File for Divorce in Wisconsin

File for Divorce in Wisconsin

File for Divorce in Wisconsin


How to File for Divorce in Wisconsin



It is usually a difficult decision for spouses to divorce.  You should be aware of how to file for divorce in Wisconsin before you begin the process of filing.  This guide will give you a basic overview of Wisconsin's divorce filing procedure.



1) Verify Your Eligibility



In order to file for divorce in Wisconsin, you must meet residency requirements.  You or your spouse must have been a Wisconsin resident for six months, and one spouse must have lived in the county where the divorce is filed for at least 30 days.



2)  Fill Out and File Divorce Papers



The next step to file for divorce in Wisconsin is to actually complete a divorce complaint.  Divorce complaints are legal documents that specify the grounds for the divorce and the relief that the filing spouse is requesting from the court.  In Wisconsin, the grounds for divorce are always “no-fault,” stemming from either a 12-month separation or irretrievable breakdown of the marriage.



When you are requesting relief while you file for divorce in Wisconsin, you may ask for anything that you see as reasonable.  You may wish to ask for alimony, child support, to switch back to your maiden name, or even to obtain an order of protection that keeps an abusive spouse away from you physically.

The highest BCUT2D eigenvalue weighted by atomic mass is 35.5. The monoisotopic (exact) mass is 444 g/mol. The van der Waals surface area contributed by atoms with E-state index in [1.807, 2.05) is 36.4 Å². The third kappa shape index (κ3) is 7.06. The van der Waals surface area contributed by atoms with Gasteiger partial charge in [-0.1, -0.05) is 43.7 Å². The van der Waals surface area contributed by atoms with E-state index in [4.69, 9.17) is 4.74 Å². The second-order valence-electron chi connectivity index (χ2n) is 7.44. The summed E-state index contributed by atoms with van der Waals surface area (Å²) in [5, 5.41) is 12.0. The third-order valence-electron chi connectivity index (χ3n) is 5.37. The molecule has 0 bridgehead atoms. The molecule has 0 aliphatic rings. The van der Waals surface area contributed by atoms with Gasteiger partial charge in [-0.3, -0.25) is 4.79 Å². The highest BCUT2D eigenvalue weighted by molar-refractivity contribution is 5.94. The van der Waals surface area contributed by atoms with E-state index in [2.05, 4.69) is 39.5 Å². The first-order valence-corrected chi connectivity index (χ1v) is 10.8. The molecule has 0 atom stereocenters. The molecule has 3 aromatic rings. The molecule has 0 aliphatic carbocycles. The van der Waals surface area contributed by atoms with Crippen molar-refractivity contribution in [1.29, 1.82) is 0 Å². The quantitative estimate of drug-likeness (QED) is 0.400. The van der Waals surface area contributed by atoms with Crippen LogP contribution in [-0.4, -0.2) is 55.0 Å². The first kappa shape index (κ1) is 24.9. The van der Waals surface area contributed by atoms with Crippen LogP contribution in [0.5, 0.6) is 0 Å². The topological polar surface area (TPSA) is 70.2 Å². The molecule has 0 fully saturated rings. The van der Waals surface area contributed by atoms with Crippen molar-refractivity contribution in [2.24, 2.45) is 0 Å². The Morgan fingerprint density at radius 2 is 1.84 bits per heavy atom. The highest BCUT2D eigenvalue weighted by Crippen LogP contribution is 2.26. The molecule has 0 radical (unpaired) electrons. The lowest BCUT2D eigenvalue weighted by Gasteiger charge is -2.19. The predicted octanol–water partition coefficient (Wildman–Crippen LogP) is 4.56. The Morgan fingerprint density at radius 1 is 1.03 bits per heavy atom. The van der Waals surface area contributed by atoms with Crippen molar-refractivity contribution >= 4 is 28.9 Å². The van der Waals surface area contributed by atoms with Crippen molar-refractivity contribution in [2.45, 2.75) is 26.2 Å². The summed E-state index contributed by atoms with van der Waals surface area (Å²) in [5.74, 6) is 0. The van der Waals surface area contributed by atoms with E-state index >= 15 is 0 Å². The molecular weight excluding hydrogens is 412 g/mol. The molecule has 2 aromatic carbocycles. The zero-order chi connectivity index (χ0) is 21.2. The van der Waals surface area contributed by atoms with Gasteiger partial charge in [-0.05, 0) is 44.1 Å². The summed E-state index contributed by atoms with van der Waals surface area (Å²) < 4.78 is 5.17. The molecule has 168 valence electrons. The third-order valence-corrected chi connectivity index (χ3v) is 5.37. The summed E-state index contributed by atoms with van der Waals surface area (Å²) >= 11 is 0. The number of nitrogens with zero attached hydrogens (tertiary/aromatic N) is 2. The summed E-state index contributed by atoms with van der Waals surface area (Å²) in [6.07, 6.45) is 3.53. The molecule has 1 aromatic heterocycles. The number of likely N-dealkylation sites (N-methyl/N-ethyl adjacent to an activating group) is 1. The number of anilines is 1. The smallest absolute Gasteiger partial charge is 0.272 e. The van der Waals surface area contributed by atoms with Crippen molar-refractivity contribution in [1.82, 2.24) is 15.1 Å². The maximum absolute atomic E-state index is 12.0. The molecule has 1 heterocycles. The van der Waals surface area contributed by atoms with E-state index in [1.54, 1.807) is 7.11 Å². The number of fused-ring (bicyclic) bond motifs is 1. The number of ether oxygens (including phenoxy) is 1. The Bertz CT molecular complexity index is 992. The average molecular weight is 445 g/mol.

3)  Serve Your Spouse



Your spouse must be given notice that divorce papers have been filed, and this notice must, by law, be delivered via specific, official channels.  Typically, divorce papers will be served by a process server or the sheriff's office after you file for divorce in Wisconsin.



If your spouse lives in another state, you may send a copy of the complaint via certified mail to their current address.  If you do not know their address and cannot find your spouse after a search, you can request that the judge in your case allow you to serve your spouse via publication in a newspaper.  Since most people who file for divorce in Wisconsin know the whereabouts of their spouse, this method is less commonly used than others.



4)  Get Counseling or Mediation



In many cases, Wisconsin courts will order you to counseling or mediation before you have a court date for a trial.  The judge in your case is required to notify you that counseling is available, and will order families into counseling if there is a custody dispute or if joint custody has been requested by either parent.



Mediation or counseling may allow you to develop a divorce settlement after you file for divorce in Wisconsin.  Divorce settlements allow spouses to complete the divorce process substantially more quickly and easily than going to trial.



5)  Go to Court



If you cannot arrive at a settlement, you will be notified of a court date when your trial will take place.  Most couples choose to settle their divorce rather than having an expensive, adversarial trial.  If you and your spouse choose to go to trial, your divorce will only be finalized after the trial is over and the judge has issued a divorce order.







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